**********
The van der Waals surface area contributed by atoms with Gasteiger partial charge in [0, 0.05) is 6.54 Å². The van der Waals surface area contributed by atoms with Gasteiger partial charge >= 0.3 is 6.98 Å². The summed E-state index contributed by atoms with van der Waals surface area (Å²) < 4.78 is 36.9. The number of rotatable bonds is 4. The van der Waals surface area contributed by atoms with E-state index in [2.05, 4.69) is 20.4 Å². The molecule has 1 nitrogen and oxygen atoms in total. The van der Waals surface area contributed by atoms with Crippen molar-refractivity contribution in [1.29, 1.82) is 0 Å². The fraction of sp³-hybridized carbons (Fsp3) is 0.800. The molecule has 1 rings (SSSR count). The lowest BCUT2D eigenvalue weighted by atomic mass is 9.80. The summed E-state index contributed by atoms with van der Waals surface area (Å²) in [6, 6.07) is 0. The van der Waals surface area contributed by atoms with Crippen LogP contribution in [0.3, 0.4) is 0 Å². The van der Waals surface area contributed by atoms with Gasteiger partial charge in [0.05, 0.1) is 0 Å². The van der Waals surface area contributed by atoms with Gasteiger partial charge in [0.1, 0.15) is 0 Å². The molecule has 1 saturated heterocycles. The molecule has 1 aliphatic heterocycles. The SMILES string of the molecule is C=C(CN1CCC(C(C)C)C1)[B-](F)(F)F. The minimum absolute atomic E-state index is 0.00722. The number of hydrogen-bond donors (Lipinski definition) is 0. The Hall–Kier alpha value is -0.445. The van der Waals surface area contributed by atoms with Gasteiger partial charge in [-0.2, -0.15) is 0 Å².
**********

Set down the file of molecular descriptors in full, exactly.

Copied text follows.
The van der Waals surface area contributed by atoms with Gasteiger partial charge in [0, 0.05) is 6.54 Å². The van der Waals surface area contributed by atoms with Gasteiger partial charge >= 0.3 is 6.98 Å². The summed E-state index contributed by atoms with van der Waals surface area (Å²) < 4.78 is 36.9. The number of rotatable bonds is 4. The van der Waals surface area contributed by atoms with E-state index in [2.05, 4.69) is 20.4 Å². The molecule has 1 nitrogen and oxygen atoms in total. The van der Waals surface area contributed by atoms with Crippen molar-refractivity contribution in [1.29, 1.82) is 0 Å². The fraction of sp³-hybridized carbons (Fsp3) is 0.800. The molecule has 1 rings (SSSR count). The lowest BCUT2D eigenvalue weighted by atomic mass is 9.80. The summed E-state index contributed by atoms with van der Waals surface area (Å²) in [6, 6.07) is 0. The van der Waals surface area contributed by atoms with Crippen LogP contribution in [0.3, 0.4) is 0 Å². The van der Waals surface area contributed by atoms with Gasteiger partial charge in [0.05, 0.1) is 0 Å². The van der Waals surface area contributed by atoms with Gasteiger partial charge in [0.1, 0.15) is 0 Å². The molecule has 1 saturated heterocycles. The molecule has 1 aliphatic heterocycles. The SMILES string of the molecule is C=C(CN1CCC(C(C)C)C1)[B-](F)(F)F. The minimum absolute atomic E-state index is 0.00722. The number of hydrogen-bond donors (Lipinski definition) is 0. The Hall–Kier alpha value is -0.445. The van der Waals surface area contributed by atoms with Gasteiger partial charge in [-0.2, -0.15) is 0 Å².